Finding the right balance across EU’s FTA: benefits and risks for EU economic sectors
A surge of populism globally has taken aim at the benefits of free and open trade, with politicians across the world taking advantage of and stoking anti-trade sentiment for their own benefit. While US public opinion polls show 72% support for free trade as an opportunity for the US, President Donald Trump has not been as supportive of trade deals and many of his supporters are more against US participation in the global economy than in favour of it. Coupled with the collapse of the Doha Round of the World Trade Organization (WTO), the prospects for multilateral trade liberalization appear bleaker than at any point since the General Agreement on Tariffs and Trade (GATT, the WTO’s predecessor) was founded in 1947. Even high-profile regional agreements such as the Trans-Pacific Partnership (TPP) and the Transatlantic Trade and Investment Partnership (TTIP), showing momentum just 18 months ago, have either stalled (TTIP) or have fallen apart (TPP) due to the withdrawal of the United States.
Against this backdrop, and with an eye on keeping trade momentum moving forward, the European Union (EU) has been a notable exception to these protectionist impulses, negotiating preferential trade agreements (PTAs) across the globe. Indeed, far from becoming ‘Fortress Europe’, the EU has been leading the way in fashioning comprehensive ‘WTO-plus’ arrangements with South Korea, Central America, Canada, and others, with more planned for the coming years. The Commissions ‘Trade for All’ agenda from 2015 has also made it clear that this approach to open markets continue, dedicating the EU to negotiating effective and substantial agreements with developing and developed countries.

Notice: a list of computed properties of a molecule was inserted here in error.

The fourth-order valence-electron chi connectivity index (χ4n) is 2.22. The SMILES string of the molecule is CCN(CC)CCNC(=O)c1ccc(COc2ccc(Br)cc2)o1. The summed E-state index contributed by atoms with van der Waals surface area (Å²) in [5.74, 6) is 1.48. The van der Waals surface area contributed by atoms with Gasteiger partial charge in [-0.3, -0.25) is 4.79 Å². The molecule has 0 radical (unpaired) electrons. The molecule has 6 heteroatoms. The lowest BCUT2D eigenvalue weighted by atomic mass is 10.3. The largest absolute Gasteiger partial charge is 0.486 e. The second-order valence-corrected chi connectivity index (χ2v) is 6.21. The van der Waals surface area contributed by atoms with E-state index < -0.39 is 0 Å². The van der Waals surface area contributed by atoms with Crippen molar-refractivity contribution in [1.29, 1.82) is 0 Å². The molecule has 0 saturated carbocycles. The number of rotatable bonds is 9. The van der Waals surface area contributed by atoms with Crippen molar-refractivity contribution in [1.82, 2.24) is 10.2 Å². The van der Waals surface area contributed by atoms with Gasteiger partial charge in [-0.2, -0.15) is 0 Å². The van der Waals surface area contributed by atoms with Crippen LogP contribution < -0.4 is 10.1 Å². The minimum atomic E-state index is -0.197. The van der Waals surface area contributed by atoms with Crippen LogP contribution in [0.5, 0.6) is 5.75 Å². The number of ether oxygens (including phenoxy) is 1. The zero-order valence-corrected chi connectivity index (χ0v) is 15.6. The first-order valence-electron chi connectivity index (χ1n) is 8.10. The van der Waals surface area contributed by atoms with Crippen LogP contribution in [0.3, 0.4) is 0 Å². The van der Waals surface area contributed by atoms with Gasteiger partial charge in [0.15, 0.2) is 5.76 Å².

With the EU standing almost alone in making the political and moral case for free trade, it is an opportune time to examine the economic effects of these agreements on the EU, its Member States, and particular sectors of the EU economy. While the economic case for free trade is one of the only areas in economics which has universal approval, the specific effects on a sectoral and/or country basis, especially in relation to preferential agreements, are still subject to some debate. At the aggregate level, any move towards trade liberalization brings benefits, but there may be some specific sectors or skill-levels which suffer through a period of dislocation before benefits accrue. Similarly, the move towards ‘WTO-plus’ agreements, encompassing investment, procurement, environment, and other non-traditional ‘trade’ areas, has also not been studied for its effects across economies (in either partner).
A stock-taking, to understand how these agreements are benefiting Member States and how they could be better-organized, is thus well-timed, in order to help improve the EU’s trade strategy and to foster a liberal, global rules-based trading order. While the EU has been pressing open trade in nearly every region of the world, it too is not immune from the anti-trade sentiment building around the globe; as recent research from the CASE Team for the Vision Europe Summit has shown, where dislocation is persistent, future trade liberalization may be threatened. Thus, is it imperative that the EU understands how its move towards trade openness has affected the structure of the EU economy and how it can design agreements in the future to minimize dislocation and maximize benefits?
Objectives of the project:
Given this background, the objective of this study is to provide the European Parliament and in particular the Committee on International Trade (INTA) with an estimate of the economic costs and benefits of the various FTAs that the EU has completed, will complete, or is contemplating. Building on previous work by CASE for INTA examining the issues of overlapping PTAs, this work will create a holistic look at the EU’s trade strategy and synthesize the effects of these agreements on specific sectors across Member States. Coming from a policy angle and accessible for policymakers and negotiators, but still comprised of rigorous economic methodologies and based on proven techniques, this study will help to inform the EU’s trade strategy moving forward.
Project funding: European Parliament
Project leader: CASE